7. Altimeter Setting
8. Instrument Approaches
9. Landing and Departing Runways
10.Notices to Airmen
Next we need some weather in the form of a METAR:
KCVG 120352Z 30017G22KT 7SM -RA FEW10 BKN016 OVC022 10/08 A2961 RMK AO2 SLP023 P0003 T01000083
Weâ€™ll use this METAR to create an ATIS broadcast for KCVG. Location Every ATIS broadcast begins with the official facility name for the airport that it covers and the current information code. In this case it is KCVG or Cincinnati-Northern Kentucky International airport. If you are unsure what the official name of the airport is look it up on www.airnav.com. The official name will be written next to the ICAO identifier and above the city and state location of the airport at the top of the page. The correct location section for this ATIS broadcast is:
Cincinnati-Northern Kentucky International information Delta.
Observation time is the time at which the observation was recorded. It is not
necessary to include the first two digits of the time stamp on the METAR as this is the date of the recording. Real world METARS are regularly updated at xx52 ZULU. If the update is at a different time then it is a special observation which needs to be noted in the broadcast by adding the word â€œspecialâ€ after the time. The correct observation time for this ATIS broadcast is:
If the time stamp was â€œ0330Zâ€ it would read 0330 ZULU Special.
Wind Direction and Speed
Wind is reported at the time of the observation to give pilots a general idea of what the winds are at the airport. Winds are always reported in knots so the word knots does not need to be included. Gusts are reported immediately after the winds. The correct wind for this ATIS broadcast is:
Wind 300 at 17 Gust 22.
Visibility is reported in statute miles (SM) so the inclusion of statute miles in the report is unnecessary. If the visibility is reported to a fraction of a mile then it is to be read â€œone halfâ€ or â€œone and one quarterâ€. If the visibility is reported less than 7 statute miles a reason for the reduced visibility is must be included. If visibility is at or greater than 7 the reason for reduced visibility is optional. For example â€œvisibility 4, fogâ€. The correct visibility report for this ATIS broadcast is:
Visibility 7, light rain.
Sky conditions are always read as individual numbers (11 is read â€œone oneâ€) and are only reported for 12,000ft and below because the reporting equipment is only considered accurate up to 12,000ft. If there is a cloud layer slightly above 12,000ft then it may be optionally reported if it is the only cloud layer. A report of few clouds should be read before the height such as â€œfew clouds 7 thousandâ€, where scattered, broken and overcast layers are reported after. The lowest layer of broken or overcast clouds constitute a ceiling and must be reported as such by adding the word ceiling before the cloud layer is reported. If there is no cloud layer below 12,000ft then it is to be read as â€œclear below one two thousandâ€. The correct sky condition report for this ATIS broadcast is:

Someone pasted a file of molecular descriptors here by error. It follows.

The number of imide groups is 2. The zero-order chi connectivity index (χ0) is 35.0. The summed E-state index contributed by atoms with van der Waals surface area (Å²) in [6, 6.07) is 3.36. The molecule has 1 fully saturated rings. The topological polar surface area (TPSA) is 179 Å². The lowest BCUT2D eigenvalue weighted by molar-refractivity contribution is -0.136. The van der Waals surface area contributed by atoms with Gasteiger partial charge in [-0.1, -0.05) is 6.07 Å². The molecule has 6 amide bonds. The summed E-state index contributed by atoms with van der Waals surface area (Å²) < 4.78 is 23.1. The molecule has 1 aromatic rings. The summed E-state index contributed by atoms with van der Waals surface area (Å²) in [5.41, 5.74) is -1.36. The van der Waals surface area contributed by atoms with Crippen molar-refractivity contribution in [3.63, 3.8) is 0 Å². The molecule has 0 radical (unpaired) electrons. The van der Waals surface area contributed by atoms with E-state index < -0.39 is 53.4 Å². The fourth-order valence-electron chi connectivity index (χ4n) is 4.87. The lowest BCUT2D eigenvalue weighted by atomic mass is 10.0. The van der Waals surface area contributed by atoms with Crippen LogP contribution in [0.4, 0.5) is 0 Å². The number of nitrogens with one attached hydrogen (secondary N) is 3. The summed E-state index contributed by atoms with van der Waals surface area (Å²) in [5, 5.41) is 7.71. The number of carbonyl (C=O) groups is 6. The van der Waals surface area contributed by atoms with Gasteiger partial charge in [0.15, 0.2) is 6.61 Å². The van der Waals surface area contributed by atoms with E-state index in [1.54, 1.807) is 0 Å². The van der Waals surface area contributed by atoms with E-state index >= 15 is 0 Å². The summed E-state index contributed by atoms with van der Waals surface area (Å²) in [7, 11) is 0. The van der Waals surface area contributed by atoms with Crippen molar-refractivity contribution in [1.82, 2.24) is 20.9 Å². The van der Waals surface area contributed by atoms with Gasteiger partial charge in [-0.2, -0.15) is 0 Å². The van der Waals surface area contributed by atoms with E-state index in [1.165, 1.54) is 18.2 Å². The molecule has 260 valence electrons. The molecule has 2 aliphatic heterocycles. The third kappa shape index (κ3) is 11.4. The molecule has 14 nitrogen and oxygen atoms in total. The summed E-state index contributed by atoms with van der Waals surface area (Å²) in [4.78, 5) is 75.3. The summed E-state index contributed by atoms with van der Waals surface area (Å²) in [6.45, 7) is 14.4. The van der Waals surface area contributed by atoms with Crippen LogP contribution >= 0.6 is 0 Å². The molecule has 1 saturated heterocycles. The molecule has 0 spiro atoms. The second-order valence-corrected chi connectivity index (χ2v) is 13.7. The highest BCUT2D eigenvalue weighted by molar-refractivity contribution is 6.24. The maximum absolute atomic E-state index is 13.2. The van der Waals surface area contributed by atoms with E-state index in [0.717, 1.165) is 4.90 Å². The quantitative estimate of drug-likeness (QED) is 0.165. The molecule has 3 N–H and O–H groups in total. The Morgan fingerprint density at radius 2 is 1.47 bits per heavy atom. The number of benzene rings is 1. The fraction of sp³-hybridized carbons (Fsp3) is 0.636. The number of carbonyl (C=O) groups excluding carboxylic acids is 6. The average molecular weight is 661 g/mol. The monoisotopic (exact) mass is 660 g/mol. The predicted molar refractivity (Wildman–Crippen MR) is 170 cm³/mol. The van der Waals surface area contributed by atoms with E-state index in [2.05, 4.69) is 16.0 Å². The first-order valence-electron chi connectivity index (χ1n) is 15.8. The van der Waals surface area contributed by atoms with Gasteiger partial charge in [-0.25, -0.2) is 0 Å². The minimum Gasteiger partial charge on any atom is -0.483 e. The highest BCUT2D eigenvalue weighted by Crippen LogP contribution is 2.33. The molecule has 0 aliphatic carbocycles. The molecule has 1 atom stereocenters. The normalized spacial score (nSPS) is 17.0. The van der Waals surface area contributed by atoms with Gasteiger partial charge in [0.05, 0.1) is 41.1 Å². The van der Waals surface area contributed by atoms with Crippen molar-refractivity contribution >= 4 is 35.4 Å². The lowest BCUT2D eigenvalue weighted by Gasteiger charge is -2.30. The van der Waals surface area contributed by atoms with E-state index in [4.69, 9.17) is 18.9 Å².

text~~Few clouds one thousand Ceiling one thousand six hundred broken, two thousand two hundred overcast.
Temperature and Dew Point
Temperature and dew point are always reported as individual numbers. Any number with the letter â€œMâ€ in front of them are negative and are pronounced as â€œminusâ€. The correct temperature and dew point report for this broadcast is:
Temperature one zero, dew point zero eight.
Altimeter settings are always read as individual numbers and the decimal point is left out. The correct altimeter setting report for this ATIS broadcast is:
Altimiter two niner six one.
The approaches which inbound IFR aircraft should expect are reported next. For most airports served by ATIS broadcasts this will be either visual approaches or ILS approaches, however any approach that you are currently automatically issuing on initial contact should be reported here. The correct instrument approaches report for this ATIS broadcast is one of the following:
Expect ILS Approach runway 36R.
Simultaneous ILS Approaches in use runways 36L, 36C, and 36R.
Simultaneous Visual and Localizer Approaches in use runways 36C, and 36R.
Expect RNAV approach Runway 36R.
Runways in Use
The landing and departing runways in use are reported here. The correct
runways in use report for this ATIS broadcast is:
Landing runways 36C and 36R, departing runway 27.
Notices to Airmen
Notices to airmen are also reported in ATIS broadcasts. This is where you can report runway/taxiway closures, frequency combinations, contact instructions, and other information pertinent to the airfield that you are controlling. Note that when combining frequencies in the real world this is only done with tower and below. It sounds kind of weird to say Approach, Tower, Ground, and Delivery on 119.500. This section always starts with Notices to Airmen and for this broadcast would sound like this:
Notices to Airmen. Runway 36L Closed, Runway 27 Closed to Arrivals. Taxiway Sierra closed between Taxiway Sierra 4 and Mike. Tower, Ground and Clearance Delivery combined on 118.3.
Note: real world NOTAM information is available at
This section will also include information about read back instructions and
reporting procedures such as: